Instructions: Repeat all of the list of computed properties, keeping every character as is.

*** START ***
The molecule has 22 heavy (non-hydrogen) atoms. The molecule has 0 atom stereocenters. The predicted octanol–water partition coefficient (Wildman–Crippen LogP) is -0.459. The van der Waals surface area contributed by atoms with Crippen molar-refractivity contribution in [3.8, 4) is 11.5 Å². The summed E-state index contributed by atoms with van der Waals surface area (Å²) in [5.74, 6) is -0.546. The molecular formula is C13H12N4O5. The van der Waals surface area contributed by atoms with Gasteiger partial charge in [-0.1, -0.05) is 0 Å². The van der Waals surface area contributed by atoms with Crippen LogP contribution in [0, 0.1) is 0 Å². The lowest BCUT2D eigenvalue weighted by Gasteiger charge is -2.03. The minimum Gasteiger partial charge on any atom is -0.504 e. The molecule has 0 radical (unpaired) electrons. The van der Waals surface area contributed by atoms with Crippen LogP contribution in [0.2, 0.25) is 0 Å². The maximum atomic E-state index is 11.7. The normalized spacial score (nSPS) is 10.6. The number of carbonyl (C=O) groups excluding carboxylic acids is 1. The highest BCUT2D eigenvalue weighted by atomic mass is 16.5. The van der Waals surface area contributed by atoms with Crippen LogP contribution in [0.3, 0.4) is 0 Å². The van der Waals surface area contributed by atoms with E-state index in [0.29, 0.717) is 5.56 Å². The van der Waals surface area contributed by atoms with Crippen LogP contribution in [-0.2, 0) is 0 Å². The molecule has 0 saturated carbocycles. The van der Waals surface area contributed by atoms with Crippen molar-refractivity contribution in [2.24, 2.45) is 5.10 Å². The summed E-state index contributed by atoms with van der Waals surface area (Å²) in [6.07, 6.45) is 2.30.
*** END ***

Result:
The molecule has 22 heavy (non-hydrogen) atoms. The molecule has 0 atom stereocenters. The predicted octanol–water partition coefficient (Wildman–Crippen LogP) is -0.459. The van der Waals surface area contributed by atoms with Crippen molar-refractivity contribution in [3.8, 4) is 11.5 Å². The summed E-state index contributed by atoms with van der Waals surface area (Å²) in [5.74, 6) is -0.546. The molecular formula is C13H12N4O5. The van der Waals surface area contributed by atoms with Gasteiger partial charge in [-0.1, -0.05) is 0 Å². The van der Waals surface area contributed by atoms with Crippen LogP contribution in [0, 0.1) is 0 Å². The lowest BCUT2D eigenvalue weighted by Gasteiger charge is -2.03. The minimum Gasteiger partial charge on any atom is -0.504 e. The molecule has 0 radical (unpaired) electrons. The van der Waals surface area contributed by atoms with Crippen LogP contribution in [0.2, 0.25) is 0 Å². The maximum atomic E-state index is 11.7. The normalized spacial score (nSPS) is 10.6. The number of carbonyl (C=O) groups excluding carboxylic acids is 1. The highest BCUT2D eigenvalue weighted by atomic mass is 16.5. The van der Waals surface area contributed by atoms with Crippen LogP contribution in [0.3, 0.4) is 0 Å². The van der Waals surface area contributed by atoms with E-state index in [0.29, 0.717) is 5.56 Å². The van der Waals surface area contributed by atoms with Crippen LogP contribution in [-0.2, 0) is 0 Å². The molecule has 0 saturated carbocycles. The van der Waals surface area contributed by atoms with Crippen molar-refractivity contribution in [2.24, 2.45) is 5.10 Å². The summed E-state index contributed by atoms with van der Waals surface area (Å²) in [6.07, 6.45) is 2.30.